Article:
Walking is another little luxury for me. I love to walk along a waterway, listening to audiobooks. Even just playing a game of sudoku on my phone guilt-free is such a treat! These small pleasures enrich my daily life and are integral to my decluttering philosophy.

Client Success Story: Overcoming Fear of Use

Most clutter stems from fear. I’ve discussed fear of failure here. Fear of waste is a big one and fear of use, or specifically fear of use without good reason = waste is what I’m talking about today.

Recently, a client accepted a challenge to use her good china cup and gourmet tea every day for a week. We had already thrown out several packets of tea that were long past their best-before date, and she didn’t want to see the rest of her collection go the same way. Recognizing that tea was a treat she loved, she embraced the challenge.

She reported back that she really enjoyed the ceremony of preparing and sitting to enjoy this luxury just because she chose to. It was a bit like meditation for her—a moment of self-care and indulgence. There’s also a sense of taboo like it’s a little bit naughty to take 10 minutes for oneself. This experience helped her see the value in using and enjoying her cherished items.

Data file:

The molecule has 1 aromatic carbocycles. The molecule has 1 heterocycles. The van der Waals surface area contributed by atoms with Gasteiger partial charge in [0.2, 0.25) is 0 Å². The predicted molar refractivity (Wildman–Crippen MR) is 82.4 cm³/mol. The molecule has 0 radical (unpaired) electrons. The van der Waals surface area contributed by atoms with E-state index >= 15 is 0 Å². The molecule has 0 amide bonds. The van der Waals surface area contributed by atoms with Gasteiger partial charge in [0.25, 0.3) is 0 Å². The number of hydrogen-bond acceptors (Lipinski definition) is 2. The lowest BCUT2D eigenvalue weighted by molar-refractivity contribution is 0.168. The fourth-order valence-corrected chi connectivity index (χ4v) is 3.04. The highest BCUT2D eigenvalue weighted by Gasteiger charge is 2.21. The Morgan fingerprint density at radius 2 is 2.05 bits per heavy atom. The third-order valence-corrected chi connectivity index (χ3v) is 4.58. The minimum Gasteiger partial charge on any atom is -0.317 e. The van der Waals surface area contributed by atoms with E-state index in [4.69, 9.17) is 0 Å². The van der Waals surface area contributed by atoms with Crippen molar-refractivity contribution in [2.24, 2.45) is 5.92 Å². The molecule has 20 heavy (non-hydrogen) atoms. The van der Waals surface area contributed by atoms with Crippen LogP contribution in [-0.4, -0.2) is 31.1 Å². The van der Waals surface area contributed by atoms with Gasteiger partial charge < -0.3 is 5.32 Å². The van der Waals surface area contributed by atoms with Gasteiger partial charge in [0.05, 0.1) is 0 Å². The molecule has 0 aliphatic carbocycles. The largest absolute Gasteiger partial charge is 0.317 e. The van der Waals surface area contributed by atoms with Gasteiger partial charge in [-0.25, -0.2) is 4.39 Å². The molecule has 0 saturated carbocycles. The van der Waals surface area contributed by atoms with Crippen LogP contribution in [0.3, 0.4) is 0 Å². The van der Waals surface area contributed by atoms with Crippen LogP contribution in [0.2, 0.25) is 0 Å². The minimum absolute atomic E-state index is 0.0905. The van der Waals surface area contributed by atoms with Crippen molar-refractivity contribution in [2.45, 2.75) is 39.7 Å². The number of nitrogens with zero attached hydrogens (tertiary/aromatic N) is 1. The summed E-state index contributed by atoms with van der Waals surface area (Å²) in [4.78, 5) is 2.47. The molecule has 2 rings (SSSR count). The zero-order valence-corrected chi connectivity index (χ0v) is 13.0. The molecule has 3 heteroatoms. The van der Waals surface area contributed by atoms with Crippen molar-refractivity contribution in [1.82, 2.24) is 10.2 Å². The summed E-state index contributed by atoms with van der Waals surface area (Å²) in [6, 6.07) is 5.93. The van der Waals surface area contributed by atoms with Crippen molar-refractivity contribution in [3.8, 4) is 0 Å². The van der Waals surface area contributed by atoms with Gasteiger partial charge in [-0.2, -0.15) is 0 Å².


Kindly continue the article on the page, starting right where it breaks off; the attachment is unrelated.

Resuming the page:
Influences and Philosophy

Marie Kondo rose to fame in the 2010s with her “spark joy” philosophy in her book “The life-changing magic of tidying up”. But I’ve been more heavily influenced by Shannon Ables’s podcast “The Simple Sophisticate”. Both are, at their core, about curating with a focus on joy however Shannon’s is not just about your physical space – she taught me that we can curate moments of joy anywhere, on any budget, at any stage of life.

However, it’s important to note that neither of these women had children or partners when developing their philosophies and Kondo’s work can be harder to follow in more Western cultures.

Practical Tips: Adopting the Mindset

For those just starting to adopt this mindset, here are a few practical tips:

  1. Start Small: Choose one cherished item you’ve been saving for special occasions and start using it regularly.
  2. Know Your Stuff: Through decluttering, you will be able to see what you already own and are more likely to use what you have.
  3. Prioritize Quality: Invest in fewer, high-quality items that you love and that bring you joy.
  4. Create Rituals: Incorporate small luxuries into your daily routine, like using a favorite cup for your tea or lighting a handmade candle.
  5. Let Go of Fear: Embrace the idea that it’s better to enjoy something now than to let it go unused out of fear of damage or waste.

Conclusion: Make Every Day Special

So, if you like truffles, splurge on a little truffle oil or truffle salt and drizzle or sprinkle it on your morning eggs or potatoes for no reason other than because you like it. Your joy is enough reason. YOU are the occasion.

Ready to declutter your life and enjoy the everyday? Share your thoughts and experiences with me! Let’s make every day a special occasion.